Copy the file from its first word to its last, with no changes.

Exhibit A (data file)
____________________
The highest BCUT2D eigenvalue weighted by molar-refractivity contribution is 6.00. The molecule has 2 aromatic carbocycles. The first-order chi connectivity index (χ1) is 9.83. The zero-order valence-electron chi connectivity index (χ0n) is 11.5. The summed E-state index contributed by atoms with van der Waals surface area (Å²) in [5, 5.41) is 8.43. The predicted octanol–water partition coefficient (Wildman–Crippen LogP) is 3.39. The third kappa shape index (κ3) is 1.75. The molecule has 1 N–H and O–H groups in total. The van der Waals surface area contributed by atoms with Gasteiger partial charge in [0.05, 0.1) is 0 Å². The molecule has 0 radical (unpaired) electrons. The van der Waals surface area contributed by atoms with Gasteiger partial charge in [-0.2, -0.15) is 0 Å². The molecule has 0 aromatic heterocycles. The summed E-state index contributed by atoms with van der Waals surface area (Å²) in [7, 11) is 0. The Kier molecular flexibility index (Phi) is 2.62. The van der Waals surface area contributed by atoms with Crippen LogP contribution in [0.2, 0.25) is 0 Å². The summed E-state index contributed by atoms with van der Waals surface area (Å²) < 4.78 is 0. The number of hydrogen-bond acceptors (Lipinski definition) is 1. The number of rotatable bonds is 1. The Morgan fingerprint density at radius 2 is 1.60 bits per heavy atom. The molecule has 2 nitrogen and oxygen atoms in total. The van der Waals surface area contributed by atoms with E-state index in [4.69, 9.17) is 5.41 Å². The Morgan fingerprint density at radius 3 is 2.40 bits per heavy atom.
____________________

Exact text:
The highest BCUT2D eigenvalue weighted by molar-refractivity contribution is 6.00. The molecule has 2 aromatic carbocycles. The first-order chi connectivity index (χ1) is 9.83. The zero-order valence-electron chi connectivity index (χ0n) is 11.5. The summed E-state index contributed by atoms with van der Waals surface area (Å²) in [5, 5.41) is 8.43. The predicted octanol–water partition coefficient (Wildman–Crippen LogP) is 3.39. The third kappa shape index (κ3) is 1.75. The molecule has 1 N–H and O–H groups in total. The van der Waals surface area contributed by atoms with Gasteiger partial charge in [0.05, 0.1) is 0 Å². The molecule has 0 radical (unpaired) electrons. The van der Waals surface area contributed by atoms with Gasteiger partial charge in [-0.2, -0.15) is 0 Å². The molecule has 0 aromatic heterocycles. The summed E-state index contributed by atoms with van der Waals surface area (Å²) in [7, 11) is 0. The Kier molecular flexibility index (Phi) is 2.62. The van der Waals surface area contributed by atoms with Crippen LogP contribution in [0.2, 0.25) is 0 Å². The summed E-state index contributed by atoms with van der Waals surface area (Å²) < 4.78 is 0. The number of hydrogen-bond acceptors (Lipinski definition) is 1. The number of rotatable bonds is 1. The Morgan fingerprint density at radius 2 is 1.60 bits per heavy atom. The molecule has 2 nitrogen and oxygen atoms in total. The van der Waals surface area contributed by atoms with E-state index in [4.69, 9.17) is 5.41 Å². The Morgan fingerprint density at radius 3 is 2.40 bits per heavy atom.